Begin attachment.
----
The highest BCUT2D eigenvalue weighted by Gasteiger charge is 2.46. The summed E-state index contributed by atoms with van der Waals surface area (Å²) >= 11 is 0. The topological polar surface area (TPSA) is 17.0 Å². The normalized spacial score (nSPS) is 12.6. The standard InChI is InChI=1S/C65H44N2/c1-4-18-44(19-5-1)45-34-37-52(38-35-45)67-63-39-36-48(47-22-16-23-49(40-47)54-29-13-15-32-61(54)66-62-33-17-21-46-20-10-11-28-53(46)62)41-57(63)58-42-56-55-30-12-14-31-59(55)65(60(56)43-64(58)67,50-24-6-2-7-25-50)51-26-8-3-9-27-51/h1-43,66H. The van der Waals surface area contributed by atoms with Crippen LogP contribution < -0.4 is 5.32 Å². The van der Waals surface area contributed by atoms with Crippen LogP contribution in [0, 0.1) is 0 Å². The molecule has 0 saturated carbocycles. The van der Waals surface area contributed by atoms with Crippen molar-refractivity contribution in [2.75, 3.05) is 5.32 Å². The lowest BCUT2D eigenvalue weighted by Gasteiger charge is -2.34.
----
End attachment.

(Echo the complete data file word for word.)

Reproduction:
The highest BCUT2D eigenvalue weighted by Gasteiger charge is 2.46. The summed E-state index contributed by atoms with van der Waals surface area (Å²) >= 11 is 0. The topological polar surface area (TPSA) is 17.0 Å². The normalized spacial score (nSPS) is 12.6. The standard InChI is InChI=1S/C65H44N2/c1-4-18-44(19-5-1)45-34-37-52(38-35-45)67-63-39-36-48(47-22-16-23-49(40-47)54-29-13-15-32-61(54)66-62-33-17-21-46-20-10-11-28-53(46)62)41-57(63)58-42-56-55-30-12-14-31-59(55)65(60(56)43-64(58)67,50-24-6-2-7-25-50)51-26-8-3-9-27-51/h1-43,66H. The van der Waals surface area contributed by atoms with Crippen LogP contribution < -0.4 is 5.32 Å². The van der Waals surface area contributed by atoms with Crippen LogP contribution in [0, 0.1) is 0 Å². The molecule has 0 saturated carbocycles. The van der Waals surface area contributed by atoms with Crippen molar-refractivity contribution in [2.75, 3.05) is 5.32 Å². The lowest BCUT2D eigenvalue weighted by Gasteiger charge is -2.34.